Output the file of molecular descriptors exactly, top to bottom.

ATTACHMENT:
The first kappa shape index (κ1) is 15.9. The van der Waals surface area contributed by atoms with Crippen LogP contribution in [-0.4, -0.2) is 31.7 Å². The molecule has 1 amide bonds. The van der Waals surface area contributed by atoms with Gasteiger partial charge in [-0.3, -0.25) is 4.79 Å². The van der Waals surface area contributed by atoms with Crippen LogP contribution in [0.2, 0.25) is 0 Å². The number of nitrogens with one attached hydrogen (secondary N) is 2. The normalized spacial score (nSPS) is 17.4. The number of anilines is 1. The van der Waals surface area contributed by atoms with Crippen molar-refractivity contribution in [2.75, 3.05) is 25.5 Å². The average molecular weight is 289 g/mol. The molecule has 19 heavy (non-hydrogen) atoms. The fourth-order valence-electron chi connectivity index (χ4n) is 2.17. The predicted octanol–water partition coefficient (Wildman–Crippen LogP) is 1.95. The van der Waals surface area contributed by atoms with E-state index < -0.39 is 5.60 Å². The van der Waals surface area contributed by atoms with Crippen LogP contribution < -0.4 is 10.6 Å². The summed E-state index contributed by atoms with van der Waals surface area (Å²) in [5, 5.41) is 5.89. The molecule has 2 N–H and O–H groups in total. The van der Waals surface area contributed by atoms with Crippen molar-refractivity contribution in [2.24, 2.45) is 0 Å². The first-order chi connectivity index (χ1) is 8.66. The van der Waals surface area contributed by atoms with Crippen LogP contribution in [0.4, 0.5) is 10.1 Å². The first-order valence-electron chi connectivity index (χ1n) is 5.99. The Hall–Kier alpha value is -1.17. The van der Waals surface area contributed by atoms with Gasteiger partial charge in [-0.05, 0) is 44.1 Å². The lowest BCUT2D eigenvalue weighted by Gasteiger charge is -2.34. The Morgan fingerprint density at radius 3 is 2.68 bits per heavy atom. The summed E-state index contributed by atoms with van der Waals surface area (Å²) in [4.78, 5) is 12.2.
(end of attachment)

The first kappa shape index (κ1) is 15.9. The van der Waals surface area contributed by atoms with Crippen LogP contribution in [-0.4, -0.2) is 31.7 Å². The molecule has 1 amide bonds. The van der Waals surface area contributed by atoms with Gasteiger partial charge in [-0.3, -0.25) is 4.79 Å². The van der Waals surface area contributed by atoms with Crippen LogP contribution in [0.2, 0.25) is 0 Å². The number of nitrogens with one attached hydrogen (secondary N) is 2. The normalized spacial score (nSPS) is 17.4. The number of anilines is 1. The van der Waals surface area contributed by atoms with Crippen molar-refractivity contribution in [2.75, 3.05) is 25.5 Å². The average molecular weight is 289 g/mol. The molecule has 19 heavy (non-hydrogen) atoms. The fourth-order valence-electron chi connectivity index (χ4n) is 2.17. The predicted octanol–water partition coefficient (Wildman–Crippen LogP) is 1.95. The van der Waals surface area contributed by atoms with E-state index < -0.39 is 5.60 Å². The van der Waals surface area contributed by atoms with Crippen LogP contribution < -0.4 is 10.6 Å². The summed E-state index contributed by atoms with van der Waals surface area (Å²) in [5, 5.41) is 5.89. The molecule has 2 N–H and O–H groups in total. The van der Waals surface area contributed by atoms with Crippen molar-refractivity contribution in [2.24, 2.45) is 0 Å². The first-order chi connectivity index (χ1) is 8.66. The van der Waals surface area contributed by atoms with Crippen LogP contribution in [0.4, 0.5) is 10.1 Å². The first-order valence-electron chi connectivity index (χ1n) is 5.99. The Hall–Kier alpha value is -1.17. The van der Waals surface area contributed by atoms with Gasteiger partial charge in [-0.05, 0) is 44.1 Å². The lowest BCUT2D eigenvalue weighted by Gasteiger charge is -2.34. The Morgan fingerprint density at radius 3 is 2.68 bits per heavy atom. The summed E-state index contributed by atoms with van der Waals surface area (Å²) in [4.78, 5) is 12.2.